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Josh D Neufeld
No abstract text is available yet for this article.
October 24, 2016: Environmental Microbiology Reports
Annika Brinkmann, Andreas Nitsche, Claudia Kohl
Surveillance and monitoring of viral pathogens circulating in humans and wildlife, together with the identification of emerging infectious diseases (EIDs), are critical for the prediction of future disease outbreaks and epidemics at an early stage. It is advisable to sample a broad range of vertebrates and invertebrates at different temporospatial levels on a regular basis to detect possible candidate viruses at their natural source. However, virus surveillance systems can be expensive, costly in terms of finances and resources and inadequate for sampling sufficient numbers of different host species over space and time...
October 19, 2016: International Journal of Molecular Sciences
Karthik Anantharaman, Christopher T Brown, Laura A Hug, Itai Sharon, Cindy J Castelle, Alexander J Probst, Brian C Thomas, Andrea Singh, Michael J Wilkins, Ulas Karaoz, Eoin L Brodie, Kenneth H Williams, Susan S Hubbard, Jillian F Banfield
The subterranean world hosts up to one-fifth of all biomass, including microbial communities that drive transformations central to Earth's biogeochemical cycles. However, little is known about how complex microbial communities in such environments are structured, and how inter-organism interactions shape ecosystem function. Here we apply terabase-scale cultivation-independent metagenomics to aquifer sediments and groundwater, and reconstruct 2,540 draft-quality, near-complete and complete strain-resolved genomes that represent the majority of known bacterial phyla as well as 47 newly discovered phylum-level lineages...
October 24, 2016: Nature Communications
Camilla Kristoffersen, Rasmus B Jensen, Ekaterina Avershina, Dag Austbø, Anne-Helene Tauson, Knut Rudi
Knowledge on dynamic interactions in microbiota is pivotal for understanding the role of bacteria in the gut. We herein present comprehensive dynamic models of the horse cecal microbiota, which include short-chained fatty acids, carbohydrate metabolic networks, and taxonomy. Dynamic models were derived from time-series data in a crossover experiment in which four cecum-cannulated horses were fed a starch-rich diet of hay supplemented with barley (starch intake 2 g kg(-1) body weight per day) and a fiber-rich diet of only hay...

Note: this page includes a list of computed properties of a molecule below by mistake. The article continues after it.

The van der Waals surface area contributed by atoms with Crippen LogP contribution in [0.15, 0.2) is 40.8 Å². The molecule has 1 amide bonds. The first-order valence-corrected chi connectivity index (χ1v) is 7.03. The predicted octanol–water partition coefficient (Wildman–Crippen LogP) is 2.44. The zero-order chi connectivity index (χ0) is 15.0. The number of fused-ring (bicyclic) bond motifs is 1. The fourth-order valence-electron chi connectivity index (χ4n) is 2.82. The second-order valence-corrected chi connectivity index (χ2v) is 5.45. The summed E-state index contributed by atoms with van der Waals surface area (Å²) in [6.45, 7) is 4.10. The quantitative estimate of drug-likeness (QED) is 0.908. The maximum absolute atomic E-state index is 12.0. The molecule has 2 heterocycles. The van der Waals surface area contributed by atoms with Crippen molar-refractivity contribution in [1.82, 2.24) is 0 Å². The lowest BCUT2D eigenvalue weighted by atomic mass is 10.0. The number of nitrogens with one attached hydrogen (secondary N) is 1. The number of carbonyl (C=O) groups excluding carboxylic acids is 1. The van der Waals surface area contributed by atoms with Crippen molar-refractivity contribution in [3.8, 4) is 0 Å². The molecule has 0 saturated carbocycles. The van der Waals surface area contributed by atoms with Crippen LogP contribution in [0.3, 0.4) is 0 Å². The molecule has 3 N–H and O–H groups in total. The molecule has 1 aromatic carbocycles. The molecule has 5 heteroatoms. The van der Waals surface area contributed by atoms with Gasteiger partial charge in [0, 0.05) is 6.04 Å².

October 21, 2016: Microbes and Environments
Chang-Hua Chen, Chi-Chao Tu, Han-Yueh Kuo, Rong-Fong Zeng, Cheng-Sheng Yu, Henry Horng-Shing Lu, Ming-Li Liou
Terminal disinfection and daily cleaning have been performed in hospitals in Taiwan for many years to reduce the risks of healthcare-associated infections. However, the effectiveness of these cleaning approaches and dynamic changes of surface microbiota upon cleaning remain unclear. Here, we report the surface changes of bacterial communities with terminal disinfection and daily cleaning in a medical intensive care unit (MICU) and only terminal disinfection in a respiratory care center (RCC) using 16s ribosomal RNA (rRNA) metagenomics...
October 22, 2016: Applied Microbiology and Biotechnology
Mahejibin Khan, Amit Kumar
The understanding of the 3-dimensional enzyme structure is important for the point of protein engineering and applications. Computer-based molecular modelling is a vital tool for theoretical predication of enzyme activities and finding their substrates and inhibitors. SMlipA lipase was cloned from forest soil metagenome and characterized as broad spectrum enzyme with high stability in various organic solvents. In the present study, to understand the mechanism of SMlipA lipase and to identify the key residues involved in enzyme-substrate interaction, three dimensional-computational model of SMlipA has been generated and validated for stereo-chemical and amino-acid environment quality using appropriate programs, and further validation of the active-site architecture was achieved by performing docking studies with different ligand...